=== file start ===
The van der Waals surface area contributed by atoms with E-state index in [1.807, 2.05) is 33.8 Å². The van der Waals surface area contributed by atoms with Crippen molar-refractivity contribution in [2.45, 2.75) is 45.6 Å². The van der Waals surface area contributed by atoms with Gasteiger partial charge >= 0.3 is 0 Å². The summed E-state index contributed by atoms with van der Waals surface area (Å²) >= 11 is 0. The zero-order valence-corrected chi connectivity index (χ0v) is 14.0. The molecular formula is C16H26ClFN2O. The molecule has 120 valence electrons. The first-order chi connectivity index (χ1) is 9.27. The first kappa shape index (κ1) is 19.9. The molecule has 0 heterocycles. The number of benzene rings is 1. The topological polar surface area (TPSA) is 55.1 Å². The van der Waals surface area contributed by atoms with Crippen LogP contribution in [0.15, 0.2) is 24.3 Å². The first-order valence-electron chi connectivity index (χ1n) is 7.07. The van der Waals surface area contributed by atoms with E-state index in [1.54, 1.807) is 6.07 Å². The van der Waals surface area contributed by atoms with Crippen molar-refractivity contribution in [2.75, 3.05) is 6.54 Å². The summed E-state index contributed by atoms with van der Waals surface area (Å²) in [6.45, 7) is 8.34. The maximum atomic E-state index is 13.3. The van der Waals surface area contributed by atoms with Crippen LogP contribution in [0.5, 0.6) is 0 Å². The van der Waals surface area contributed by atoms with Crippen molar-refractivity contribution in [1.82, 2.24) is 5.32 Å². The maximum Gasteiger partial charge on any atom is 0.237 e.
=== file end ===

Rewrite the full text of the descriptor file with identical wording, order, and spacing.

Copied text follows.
The van der Waals surface area contributed by atoms with E-state index in [1.807, 2.05) is 33.8 Å². The van der Waals surface area contributed by atoms with Crippen molar-refractivity contribution in [2.45, 2.75) is 45.6 Å². The van der Waals surface area contributed by atoms with Gasteiger partial charge >= 0.3 is 0 Å². The summed E-state index contributed by atoms with van der Waals surface area (Å²) >= 11 is 0. The zero-order valence-corrected chi connectivity index (χ0v) is 14.0. The molecular formula is C16H26ClFN2O. The molecule has 120 valence electrons. The first-order chi connectivity index (χ1) is 9.27. The first kappa shape index (κ1) is 19.9. The molecule has 0 heterocycles. The number of benzene rings is 1. The topological polar surface area (TPSA) is 55.1 Å². The van der Waals surface area contributed by atoms with Crippen LogP contribution in [0.15, 0.2) is 24.3 Å². The first-order valence-electron chi connectivity index (χ1n) is 7.07. The van der Waals surface area contributed by atoms with E-state index in [1.54, 1.807) is 6.07 Å². The van der Waals surface area contributed by atoms with Crippen molar-refractivity contribution in [2.75, 3.05) is 6.54 Å². The summed E-state index contributed by atoms with van der Waals surface area (Å²) in [6.45, 7) is 8.34. The maximum atomic E-state index is 13.3. The van der Waals surface area contributed by atoms with Crippen LogP contribution in [0.5, 0.6) is 0 Å². The van der Waals surface area contributed by atoms with Crippen molar-refractivity contribution in [1.82, 2.24) is 5.32 Å². The maximum Gasteiger partial charge on any atom is 0.237 e.